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Here are some of the questions I get asked the most, and what my answers have been. This way you can get your answers immediately, without having to wait on me. And you never know, you might find answers to a few questions you didn't even know you had yet.

*This is still a work in progress. I'm continuing to add many more questions, and we are still ironing out a few quirks. But we wanted to make this available as soon as possible.

There are several ways to choose the question(s) you'd like answered:

... or you can ...


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Is a "mushroom head" a bad thing?
I absolutely don't mean for it to sound like I'm anti Afro. I think they are absolutely beautiful. Few things catch my attention when I see someone with a big, gorgeous afro. I guess what’s coming through when I talk about my afro is I had a terrible experience with mine when I was young. First, when my hair was an afro, it wasn't actually my natural hair. I had double processed hair (a Jheri curl on top of a straightener on top of my natural curl), so the hair I experienced was not soft, lovely natural hair. It was stiff and crunchy, the softness of a loofa pad. So when I talk about how unhappy my hair was, and how unhappy I was with it, I’m talking about the chemical hair (but at the time I mistakenly thought that was my natural hair.

I love our curls, and I want to make sure everyone can see how beautiful they are in all their forms. For me, I also wanted choices in how I wore my hair. But at the time I didn't know how to care for my natural hair, and I damaged it even more by dry brushing it. That and it was double processed, so it was a mess. What I had in that photo was chemical hair, not my natural hair. Back in those days, I thought having natural hair meant my only option was that crunchy hair I once had (not realizing that actually wasn't my hair, but the chemicals that had been put in it). I don’t want anyone else who experienced what I did to think that is what our natural hair is like.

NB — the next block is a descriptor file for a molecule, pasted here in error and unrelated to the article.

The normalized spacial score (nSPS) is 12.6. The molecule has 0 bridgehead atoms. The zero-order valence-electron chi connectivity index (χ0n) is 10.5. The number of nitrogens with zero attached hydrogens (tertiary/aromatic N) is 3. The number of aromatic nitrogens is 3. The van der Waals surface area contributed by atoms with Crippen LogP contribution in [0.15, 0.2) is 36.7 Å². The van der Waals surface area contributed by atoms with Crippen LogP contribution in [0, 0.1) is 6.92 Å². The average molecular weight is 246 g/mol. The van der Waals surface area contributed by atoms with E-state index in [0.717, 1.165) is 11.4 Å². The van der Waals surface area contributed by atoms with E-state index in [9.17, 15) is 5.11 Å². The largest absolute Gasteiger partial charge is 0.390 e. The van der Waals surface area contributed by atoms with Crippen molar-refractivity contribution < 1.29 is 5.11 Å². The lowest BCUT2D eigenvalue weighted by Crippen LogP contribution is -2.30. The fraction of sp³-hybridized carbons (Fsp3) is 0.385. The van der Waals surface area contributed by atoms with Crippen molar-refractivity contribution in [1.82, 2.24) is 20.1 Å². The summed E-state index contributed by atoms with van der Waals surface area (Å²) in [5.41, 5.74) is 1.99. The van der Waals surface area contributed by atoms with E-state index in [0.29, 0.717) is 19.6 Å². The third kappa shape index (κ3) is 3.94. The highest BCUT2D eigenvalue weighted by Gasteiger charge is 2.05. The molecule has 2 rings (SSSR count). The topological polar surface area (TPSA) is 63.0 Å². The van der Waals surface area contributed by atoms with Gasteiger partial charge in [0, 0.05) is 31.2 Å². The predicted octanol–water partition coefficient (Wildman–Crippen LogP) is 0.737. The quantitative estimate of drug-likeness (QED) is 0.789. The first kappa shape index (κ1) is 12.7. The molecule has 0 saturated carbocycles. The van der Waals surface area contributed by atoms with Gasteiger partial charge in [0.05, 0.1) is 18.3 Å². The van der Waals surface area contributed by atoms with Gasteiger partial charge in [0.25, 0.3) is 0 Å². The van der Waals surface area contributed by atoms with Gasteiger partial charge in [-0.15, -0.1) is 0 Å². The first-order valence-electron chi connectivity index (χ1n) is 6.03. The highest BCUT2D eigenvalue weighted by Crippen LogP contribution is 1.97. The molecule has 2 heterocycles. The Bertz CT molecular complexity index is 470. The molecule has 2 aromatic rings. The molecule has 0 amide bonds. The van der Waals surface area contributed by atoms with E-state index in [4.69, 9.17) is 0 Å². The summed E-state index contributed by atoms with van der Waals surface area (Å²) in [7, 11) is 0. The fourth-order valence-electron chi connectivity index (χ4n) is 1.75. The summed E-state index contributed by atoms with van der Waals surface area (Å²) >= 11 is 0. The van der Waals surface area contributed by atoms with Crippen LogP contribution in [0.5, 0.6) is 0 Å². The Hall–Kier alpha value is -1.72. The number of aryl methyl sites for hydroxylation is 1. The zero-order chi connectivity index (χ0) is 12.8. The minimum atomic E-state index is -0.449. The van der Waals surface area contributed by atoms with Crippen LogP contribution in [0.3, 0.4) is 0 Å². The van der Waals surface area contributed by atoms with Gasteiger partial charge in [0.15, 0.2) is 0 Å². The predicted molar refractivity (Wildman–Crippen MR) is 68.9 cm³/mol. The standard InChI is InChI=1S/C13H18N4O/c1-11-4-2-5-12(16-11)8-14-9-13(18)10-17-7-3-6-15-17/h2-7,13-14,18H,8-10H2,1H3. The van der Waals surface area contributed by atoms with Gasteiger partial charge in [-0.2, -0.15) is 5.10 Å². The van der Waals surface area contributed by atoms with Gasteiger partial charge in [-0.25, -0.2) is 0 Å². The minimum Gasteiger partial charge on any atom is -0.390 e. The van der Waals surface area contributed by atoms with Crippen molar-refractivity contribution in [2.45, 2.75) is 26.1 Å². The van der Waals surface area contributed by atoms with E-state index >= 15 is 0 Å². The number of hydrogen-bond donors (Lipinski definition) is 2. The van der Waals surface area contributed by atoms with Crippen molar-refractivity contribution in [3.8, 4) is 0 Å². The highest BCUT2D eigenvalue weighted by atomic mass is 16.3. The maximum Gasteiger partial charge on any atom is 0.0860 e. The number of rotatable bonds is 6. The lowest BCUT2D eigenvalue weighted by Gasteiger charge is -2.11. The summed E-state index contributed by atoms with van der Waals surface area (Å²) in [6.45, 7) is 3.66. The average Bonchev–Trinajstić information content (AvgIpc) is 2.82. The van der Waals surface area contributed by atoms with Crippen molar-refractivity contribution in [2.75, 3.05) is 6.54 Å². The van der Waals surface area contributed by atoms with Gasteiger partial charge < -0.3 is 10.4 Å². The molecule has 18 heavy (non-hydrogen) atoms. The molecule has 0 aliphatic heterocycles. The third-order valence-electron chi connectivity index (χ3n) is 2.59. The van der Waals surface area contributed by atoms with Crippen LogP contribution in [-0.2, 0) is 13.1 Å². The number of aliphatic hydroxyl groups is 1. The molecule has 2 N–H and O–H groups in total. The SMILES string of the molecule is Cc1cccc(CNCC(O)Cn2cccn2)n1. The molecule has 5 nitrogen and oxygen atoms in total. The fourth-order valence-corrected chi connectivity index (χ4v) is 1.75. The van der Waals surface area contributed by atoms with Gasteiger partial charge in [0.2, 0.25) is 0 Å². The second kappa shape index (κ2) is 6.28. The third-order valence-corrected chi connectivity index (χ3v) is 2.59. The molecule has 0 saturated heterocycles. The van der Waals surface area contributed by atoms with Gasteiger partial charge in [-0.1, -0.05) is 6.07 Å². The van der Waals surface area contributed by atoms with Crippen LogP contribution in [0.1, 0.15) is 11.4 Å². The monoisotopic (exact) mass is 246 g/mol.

So I guess what I'm saying is that I love our hair in all it's beautiful forms. I didn't like my hair back then because I didn’t know how to care for it, and felt I had no choice about it. And since it was terribly damaged by chemicals, it wasn't a soft, pretty afro but loofa-hair, so my experience with it was bad (and unfair to it). All I want to do is to show people with curls there is a way to love and care for their natural hair. Too often we think our only choices are an afro or braids (or other styles considered “political” that may not be appropriate on the job—not that I agree with that, or simply may not be our personal preference) or to straighten our hair. I want to help those who very much want to celebrate their natural curls. The techniques I describe emphasize our stunning curls, no matter how tight they are, all of them are beautiful, and that is what I’m trying to express.

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